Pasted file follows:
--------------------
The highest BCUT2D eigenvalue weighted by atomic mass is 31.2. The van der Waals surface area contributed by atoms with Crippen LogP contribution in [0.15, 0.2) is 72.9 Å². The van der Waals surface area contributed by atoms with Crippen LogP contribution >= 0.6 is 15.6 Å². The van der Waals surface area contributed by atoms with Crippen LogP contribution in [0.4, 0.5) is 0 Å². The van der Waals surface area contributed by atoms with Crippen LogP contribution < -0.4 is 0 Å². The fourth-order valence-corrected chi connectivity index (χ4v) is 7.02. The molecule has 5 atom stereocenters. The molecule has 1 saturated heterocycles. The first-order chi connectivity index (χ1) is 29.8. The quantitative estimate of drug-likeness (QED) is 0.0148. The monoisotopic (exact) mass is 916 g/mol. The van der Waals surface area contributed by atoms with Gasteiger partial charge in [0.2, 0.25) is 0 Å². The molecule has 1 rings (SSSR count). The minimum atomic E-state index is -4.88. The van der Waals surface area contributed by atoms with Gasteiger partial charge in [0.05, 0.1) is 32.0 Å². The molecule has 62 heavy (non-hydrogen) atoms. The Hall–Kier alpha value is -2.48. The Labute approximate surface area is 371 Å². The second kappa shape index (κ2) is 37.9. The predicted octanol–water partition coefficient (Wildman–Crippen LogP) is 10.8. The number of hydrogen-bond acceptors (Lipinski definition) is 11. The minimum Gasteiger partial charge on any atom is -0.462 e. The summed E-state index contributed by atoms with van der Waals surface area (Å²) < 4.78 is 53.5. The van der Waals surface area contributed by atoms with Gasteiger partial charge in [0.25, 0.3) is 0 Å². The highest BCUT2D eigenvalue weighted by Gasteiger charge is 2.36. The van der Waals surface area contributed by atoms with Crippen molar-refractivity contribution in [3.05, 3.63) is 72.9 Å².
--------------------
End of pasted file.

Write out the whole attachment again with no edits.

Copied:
The highest BCUT2D eigenvalue weighted by atomic mass is 31.2. The van der Waals surface area contributed by atoms with Crippen LogP contribution in [0.15, 0.2) is 72.9 Å². The van der Waals surface area contributed by atoms with Crippen LogP contribution >= 0.6 is 15.6 Å². The van der Waals surface area contributed by atoms with Crippen LogP contribution in [0.4, 0.5) is 0 Å². The van der Waals surface area contributed by atoms with Crippen LogP contribution < -0.4 is 0 Å². The fourth-order valence-corrected chi connectivity index (χ4v) is 7.02. The molecule has 5 atom stereocenters. The molecule has 1 saturated heterocycles. The first-order chi connectivity index (χ1) is 29.8. The quantitative estimate of drug-likeness (QED) is 0.0148. The monoisotopic (exact) mass is 916 g/mol. The van der Waals surface area contributed by atoms with Gasteiger partial charge in [0.2, 0.25) is 0 Å². The molecule has 1 rings (SSSR count). The minimum atomic E-state index is -4.88. The van der Waals surface area contributed by atoms with Gasteiger partial charge in [0.05, 0.1) is 32.0 Å². The molecule has 62 heavy (non-hydrogen) atoms. The Hall–Kier alpha value is -2.48. The Labute approximate surface area is 371 Å². The second kappa shape index (κ2) is 37.9. The predicted octanol–water partition coefficient (Wildman–Crippen LogP) is 10.8. The number of hydrogen-bond acceptors (Lipinski definition) is 11. The minimum Gasteiger partial charge on any atom is -0.462 e. The summed E-state index contributed by atoms with van der Waals surface area (Å²) < 4.78 is 53.5. The van der Waals surface area contributed by atoms with Gasteiger partial charge in [0.25, 0.3) is 0 Å². The highest BCUT2D eigenvalue weighted by Gasteiger charge is 2.36. The van der Waals surface area contributed by atoms with Crippen molar-refractivity contribution in [3.05, 3.63) is 72.9 Å².